Vehicular activity recognition based on virtual environment video imagery data
Human activity recognition is a very complex and challenging task, especially for partially observable group activities that occur in confined spaces with limited visual observability and often under severe occultation. Several applications such as content-based video annotation and retrieval, highlight extraction and video summarization require recognition of the activities occurring in the video. Nevertheless, this task is vastly challenging, because it demands deep cognitive understanding of spatiotemporal contexts, actions, relationships, objects, events, and interactions, which collectively explain the intricacy of group activities. This problem is even more challenging when such activities are taking place in inherently confined spaces that restrict the observability. The goal of this thesis is to develop a proper inference working model capable of recognizing vehicular activity recognition based on virtual environment video imagery data gathered frame by frame, extract and inference spatiotemporal information pertaining to observations. To achieve this goal, a virtual environment simulation modeling is developed to generate calibrated multisource imagery datasets suitable for development and testing of recognition algorithms for context-based human activities. Then, we develop some appropriate image processing techniques for target segmentation and detection. Finally, by processing imagery data associated with in-vehicular activity and conducting rigorous experiments, the verification and validation of the proposed approach are provided.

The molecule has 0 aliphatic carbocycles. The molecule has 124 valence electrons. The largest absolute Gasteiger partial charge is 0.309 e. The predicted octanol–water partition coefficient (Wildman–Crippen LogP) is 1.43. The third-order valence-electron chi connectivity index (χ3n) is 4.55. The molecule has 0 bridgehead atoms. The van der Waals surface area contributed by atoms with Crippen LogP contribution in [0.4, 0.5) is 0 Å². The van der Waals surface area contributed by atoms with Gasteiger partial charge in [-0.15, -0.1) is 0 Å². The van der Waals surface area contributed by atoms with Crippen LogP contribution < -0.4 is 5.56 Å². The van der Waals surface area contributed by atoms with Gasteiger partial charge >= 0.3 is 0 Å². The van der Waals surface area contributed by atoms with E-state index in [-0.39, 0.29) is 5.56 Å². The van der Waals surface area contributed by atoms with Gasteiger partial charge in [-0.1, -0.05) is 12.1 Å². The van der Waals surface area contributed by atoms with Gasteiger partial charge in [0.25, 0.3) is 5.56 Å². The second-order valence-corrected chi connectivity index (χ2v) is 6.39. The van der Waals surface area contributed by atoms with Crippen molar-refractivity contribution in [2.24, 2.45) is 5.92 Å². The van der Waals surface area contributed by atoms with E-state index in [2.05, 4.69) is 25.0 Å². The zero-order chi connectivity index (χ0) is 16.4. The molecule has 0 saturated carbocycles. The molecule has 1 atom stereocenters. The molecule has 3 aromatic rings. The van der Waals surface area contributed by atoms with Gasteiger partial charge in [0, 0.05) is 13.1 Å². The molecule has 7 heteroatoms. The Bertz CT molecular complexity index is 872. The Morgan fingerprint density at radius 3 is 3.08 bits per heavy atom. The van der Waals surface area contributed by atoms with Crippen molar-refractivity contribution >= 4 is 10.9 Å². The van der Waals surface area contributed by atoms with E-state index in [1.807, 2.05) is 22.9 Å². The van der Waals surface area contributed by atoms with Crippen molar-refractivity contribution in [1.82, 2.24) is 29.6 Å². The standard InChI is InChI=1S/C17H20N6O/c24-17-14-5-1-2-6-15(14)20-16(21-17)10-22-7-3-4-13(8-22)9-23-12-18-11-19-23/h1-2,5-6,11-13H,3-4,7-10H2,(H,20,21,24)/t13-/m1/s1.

"Vehicular activity recognition based on virtual environment video imagery data"
ETD Collection for Tennessee State University.